Double -click on your character to enter Edit mode.  You should see the character name appear beside Scene 1 at the top of the screen indicating that the character is open for editing.

Right-click on Frame 2 of Layer 1 and insert a new Blank Keyframe.

Now go back to Frame 1 and select all the leftover body parts and Ctrl + C to copy them to the Clipboard.

Go back to Frame2.

While in Frame 2 select Edit Paste in Place or use Ctrl + Shift + V to paste the body parts into Frame 2.

While in Frame 2 select the Onion Skin button. This will allow your character position to show through from Frame 1.  "Onion Skin" refers to a type of tracing paper that drafters used before computers. This feature allows you to place the second frame in the same relative position as the first.

With the Onion Skin image of Frame 1 showing through, move the pieces around to create the second frame of the animation.

I have reversed the position of the legs, and moved the arms and head slightly.

Select Scene 1 to exit the edit mode. We will come back to this movie clip later and clean up the extra body parts.

Create a duplicate of the character movie clip by Right-clicking on char_down in the Library. Name it char_up.

Right-click on char_up and select Properties.  Check Export for ActionScript and match the rest of the settings to the left.

Double-click to open char_up for editing.

It should be fairly simple to convert the front view to a rear view in a simple animation.  Remove the eyes, add some hair...


Remember to do both frames. Delete all of the extra body parts of both frames, then select Scene 1 to exit edit mode of char_up.

Create another duplicate of char_down in the Library and name it char_left.

Right-click on char_left in the library and select Properties. Match the settings with the ones to the left.

Create a profile view in each of the two frames.

Modify the views in Frame 1 and Frame 2 to create a walking animation in the two frames.

Delete any extra body parts in each of the two frames.

You can slide the Red timeline slider back and forth to get a preview of the character's walking motion.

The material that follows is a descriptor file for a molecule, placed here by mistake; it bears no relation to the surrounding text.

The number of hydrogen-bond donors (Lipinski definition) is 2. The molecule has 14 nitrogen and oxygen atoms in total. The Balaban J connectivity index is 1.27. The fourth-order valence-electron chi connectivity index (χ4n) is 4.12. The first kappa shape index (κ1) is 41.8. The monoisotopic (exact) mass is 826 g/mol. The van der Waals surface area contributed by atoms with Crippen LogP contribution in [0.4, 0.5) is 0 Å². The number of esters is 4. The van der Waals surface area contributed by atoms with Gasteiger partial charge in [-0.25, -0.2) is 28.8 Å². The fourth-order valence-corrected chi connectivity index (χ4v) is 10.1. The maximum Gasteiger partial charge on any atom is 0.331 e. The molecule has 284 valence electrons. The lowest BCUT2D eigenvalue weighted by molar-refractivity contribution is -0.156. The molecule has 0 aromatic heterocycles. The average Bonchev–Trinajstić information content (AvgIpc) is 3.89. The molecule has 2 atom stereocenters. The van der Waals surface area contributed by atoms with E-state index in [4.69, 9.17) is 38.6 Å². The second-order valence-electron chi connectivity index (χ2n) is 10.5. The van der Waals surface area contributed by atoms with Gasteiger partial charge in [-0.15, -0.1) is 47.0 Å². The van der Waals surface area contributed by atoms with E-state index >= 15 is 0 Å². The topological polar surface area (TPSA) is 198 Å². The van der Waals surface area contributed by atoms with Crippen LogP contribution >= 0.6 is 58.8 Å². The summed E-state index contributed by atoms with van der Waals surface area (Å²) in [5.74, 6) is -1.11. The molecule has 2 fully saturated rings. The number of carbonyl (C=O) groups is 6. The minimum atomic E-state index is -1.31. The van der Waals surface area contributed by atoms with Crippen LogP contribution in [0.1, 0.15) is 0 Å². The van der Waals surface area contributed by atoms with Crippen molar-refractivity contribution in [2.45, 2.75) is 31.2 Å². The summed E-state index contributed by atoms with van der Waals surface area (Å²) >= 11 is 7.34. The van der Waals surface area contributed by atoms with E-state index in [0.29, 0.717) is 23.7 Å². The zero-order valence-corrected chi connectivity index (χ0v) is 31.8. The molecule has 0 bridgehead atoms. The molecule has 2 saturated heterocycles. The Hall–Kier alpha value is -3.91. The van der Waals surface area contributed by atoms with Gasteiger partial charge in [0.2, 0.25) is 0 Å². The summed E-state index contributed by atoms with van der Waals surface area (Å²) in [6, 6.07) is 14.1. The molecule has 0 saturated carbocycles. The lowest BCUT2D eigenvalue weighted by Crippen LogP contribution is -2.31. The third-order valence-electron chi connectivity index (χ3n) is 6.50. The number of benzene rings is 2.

Select Scene 1 when completed to exit edit mode.

In the Library Right-click on char_left and choose Duplicate. Name the copy char_right, and follow all the settings from the image to the left.

Double-click the new char_right to enter edit mode. For each of the two frames choose Modify Transform Flip Horizontal.  Select Scene 1 when done to exit edit mode.

You now have all four poses that make up your hero character.  Go back to char_down and double click to enter edit mode.  Delete any extra body parts at this time, for each of the two frames.  Do the same for the other views.

Assembling the Poses

Select Frame 2 of the game layer and drag a copy of char_down anywhere onto the screen.

Go to Modify Convert to Symbol and convert to a movie clip with the name char.

Choose the center registration point and Export for ActionScript.

Double-click to enter edit mode.

Right-click in Frame 2 and insert a Blank Keyframe.

Select Onion Skin so that you can see the image outline of the character.

Drag a copy of char_left at Frame 2 position over top of the existing image.  Try to center the image with the image in Frame 1.

Right-click in Frame 2 and Insert Frame (NOT a Keyframe) so that char_left takes up two frames.

Right-click in Frame 4 and insert a new Blank Keyframe. Drag a copy of char_right into position.

Right-click in Frame 5 and insert a new Blank Keyframe. Drag a copy of char_up into position.

Remember to place the poses in the same relative position with the help of the Onion Skin tool. You want the character to change directions seamlessly, without appearing to jump or end up off-centered in the Tile.

Your character should now be completed. Select Scene 1 to exit edit mode. You can delete the character from the stage.  He should now appear in the Library as char.

Next Page - Building the Map...